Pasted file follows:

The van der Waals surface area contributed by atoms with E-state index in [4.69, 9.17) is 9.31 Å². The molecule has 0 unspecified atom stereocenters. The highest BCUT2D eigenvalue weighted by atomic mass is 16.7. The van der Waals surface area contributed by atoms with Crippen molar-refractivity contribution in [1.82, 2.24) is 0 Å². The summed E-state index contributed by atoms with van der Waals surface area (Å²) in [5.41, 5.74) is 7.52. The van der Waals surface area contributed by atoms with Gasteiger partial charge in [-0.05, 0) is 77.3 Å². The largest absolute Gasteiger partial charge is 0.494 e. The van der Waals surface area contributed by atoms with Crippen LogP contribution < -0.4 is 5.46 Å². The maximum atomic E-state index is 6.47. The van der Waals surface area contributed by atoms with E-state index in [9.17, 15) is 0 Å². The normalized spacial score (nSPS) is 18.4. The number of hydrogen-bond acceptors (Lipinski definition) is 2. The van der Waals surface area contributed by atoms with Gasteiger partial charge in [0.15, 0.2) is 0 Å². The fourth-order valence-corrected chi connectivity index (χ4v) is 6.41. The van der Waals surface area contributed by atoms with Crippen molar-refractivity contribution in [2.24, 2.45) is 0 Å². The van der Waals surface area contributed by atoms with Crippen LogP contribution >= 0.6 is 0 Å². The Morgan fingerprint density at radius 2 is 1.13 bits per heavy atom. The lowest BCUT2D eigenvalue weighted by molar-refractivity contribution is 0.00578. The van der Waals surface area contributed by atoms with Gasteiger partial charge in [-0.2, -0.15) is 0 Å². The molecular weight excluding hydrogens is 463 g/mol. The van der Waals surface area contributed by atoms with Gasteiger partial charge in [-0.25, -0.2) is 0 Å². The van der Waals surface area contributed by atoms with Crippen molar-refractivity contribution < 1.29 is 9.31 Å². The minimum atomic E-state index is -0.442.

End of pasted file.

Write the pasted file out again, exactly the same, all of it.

The van der Waals surface area contributed by atoms with E-state index in [4.69, 9.17) is 9.31 Å². The molecule has 0 unspecified atom stereocenters. The highest BCUT2D eigenvalue weighted by atomic mass is 16.7. The van der Waals surface area contributed by atoms with Crippen molar-refractivity contribution in [1.82, 2.24) is 0 Å². The summed E-state index contributed by atoms with van der Waals surface area (Å²) in [5.41, 5.74) is 7.52. The van der Waals surface area contributed by atoms with Gasteiger partial charge in [-0.05, 0) is 77.3 Å². The largest absolute Gasteiger partial charge is 0.494 e. The van der Waals surface area contributed by atoms with Crippen LogP contribution < -0.4 is 5.46 Å². The maximum atomic E-state index is 6.47. The van der Waals surface area contributed by atoms with E-state index in [9.17, 15) is 0 Å². The normalized spacial score (nSPS) is 18.4. The number of hydrogen-bond acceptors (Lipinski definition) is 2. The van der Waals surface area contributed by atoms with Gasteiger partial charge in [0.15, 0.2) is 0 Å². The fourth-order valence-corrected chi connectivity index (χ4v) is 6.41. The van der Waals surface area contributed by atoms with Crippen molar-refractivity contribution in [2.24, 2.45) is 0 Å². The van der Waals surface area contributed by atoms with Crippen LogP contribution >= 0.6 is 0 Å². The Morgan fingerprint density at radius 2 is 1.13 bits per heavy atom. The lowest BCUT2D eigenvalue weighted by molar-refractivity contribution is 0.00578. The van der Waals surface area contributed by atoms with Gasteiger partial charge in [-0.2, -0.15) is 0 Å². The molecular weight excluding hydrogens is 463 g/mol. The van der Waals surface area contributed by atoms with Gasteiger partial charge in [-0.25, -0.2) is 0 Å². The van der Waals surface area contributed by atoms with Crippen molar-refractivity contribution < 1.29 is 9.31 Å². The minimum atomic E-state index is -0.442.